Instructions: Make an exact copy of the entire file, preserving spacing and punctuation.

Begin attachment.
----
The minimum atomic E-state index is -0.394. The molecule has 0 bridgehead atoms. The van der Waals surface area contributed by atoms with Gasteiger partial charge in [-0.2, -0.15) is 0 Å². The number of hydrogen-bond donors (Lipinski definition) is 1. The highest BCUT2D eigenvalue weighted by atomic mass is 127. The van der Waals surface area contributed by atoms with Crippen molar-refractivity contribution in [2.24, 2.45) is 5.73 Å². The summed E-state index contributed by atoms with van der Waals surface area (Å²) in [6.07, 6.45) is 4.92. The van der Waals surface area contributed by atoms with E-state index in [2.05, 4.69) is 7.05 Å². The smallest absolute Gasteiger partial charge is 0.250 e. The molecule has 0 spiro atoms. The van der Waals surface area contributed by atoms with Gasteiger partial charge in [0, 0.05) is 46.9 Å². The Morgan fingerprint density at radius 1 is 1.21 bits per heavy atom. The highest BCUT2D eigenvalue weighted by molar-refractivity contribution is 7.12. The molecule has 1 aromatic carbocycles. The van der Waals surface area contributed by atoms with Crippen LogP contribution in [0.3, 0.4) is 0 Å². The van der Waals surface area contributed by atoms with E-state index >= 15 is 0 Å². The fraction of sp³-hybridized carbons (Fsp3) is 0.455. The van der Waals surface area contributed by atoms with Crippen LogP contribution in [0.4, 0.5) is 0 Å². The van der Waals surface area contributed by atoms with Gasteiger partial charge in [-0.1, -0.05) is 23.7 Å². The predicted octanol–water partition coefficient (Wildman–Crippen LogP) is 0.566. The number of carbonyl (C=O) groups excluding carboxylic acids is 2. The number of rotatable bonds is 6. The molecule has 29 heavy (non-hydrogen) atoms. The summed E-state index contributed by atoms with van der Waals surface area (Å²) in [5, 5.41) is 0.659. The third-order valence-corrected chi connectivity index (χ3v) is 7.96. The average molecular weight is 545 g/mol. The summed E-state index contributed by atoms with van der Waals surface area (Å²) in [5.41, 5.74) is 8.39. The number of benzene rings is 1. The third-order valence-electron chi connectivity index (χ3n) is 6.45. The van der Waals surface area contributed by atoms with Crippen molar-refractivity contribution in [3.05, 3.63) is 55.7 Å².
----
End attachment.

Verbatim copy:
The minimum atomic E-state index is -0.394. The molecule has 0 bridgehead atoms. The van der Waals surface area contributed by atoms with Gasteiger partial charge in [-0.2, -0.15) is 0 Å². The number of hydrogen-bond donors (Lipinski definition) is 1. The highest BCUT2D eigenvalue weighted by atomic mass is 127. The van der Waals surface area contributed by atoms with Crippen molar-refractivity contribution in [2.24, 2.45) is 5.73 Å². The summed E-state index contributed by atoms with van der Waals surface area (Å²) in [6.07, 6.45) is 4.92. The van der Waals surface area contributed by atoms with E-state index in [2.05, 4.69) is 7.05 Å². The smallest absolute Gasteiger partial charge is 0.250 e. The molecule has 0 spiro atoms. The van der Waals surface area contributed by atoms with Gasteiger partial charge in [0, 0.05) is 46.9 Å². The Morgan fingerprint density at radius 1 is 1.21 bits per heavy atom. The highest BCUT2D eigenvalue weighted by molar-refractivity contribution is 7.12. The molecule has 1 aromatic carbocycles. The van der Waals surface area contributed by atoms with Crippen LogP contribution in [0.3, 0.4) is 0 Å². The van der Waals surface area contributed by atoms with E-state index >= 15 is 0 Å². The fraction of sp³-hybridized carbons (Fsp3) is 0.455. The van der Waals surface area contributed by atoms with Crippen LogP contribution in [0.4, 0.5) is 0 Å². The van der Waals surface area contributed by atoms with Gasteiger partial charge in [-0.1, -0.05) is 23.7 Å². The predicted octanol–water partition coefficient (Wildman–Crippen LogP) is 0.566. The number of carbonyl (C=O) groups excluding carboxylic acids is 2. The number of rotatable bonds is 6. The molecule has 29 heavy (non-hydrogen) atoms. The summed E-state index contributed by atoms with van der Waals surface area (Å²) in [5, 5.41) is 0.659. The third-order valence-corrected chi connectivity index (χ3v) is 7.96. The average molecular weight is 545 g/mol. The summed E-state index contributed by atoms with van der Waals surface area (Å²) in [5.41, 5.74) is 8.39. The number of benzene rings is 1. The third-order valence-electron chi connectivity index (χ3n) is 6.45. The van der Waals surface area contributed by atoms with Crippen molar-refractivity contribution in [3.05, 3.63) is 55.7 Å².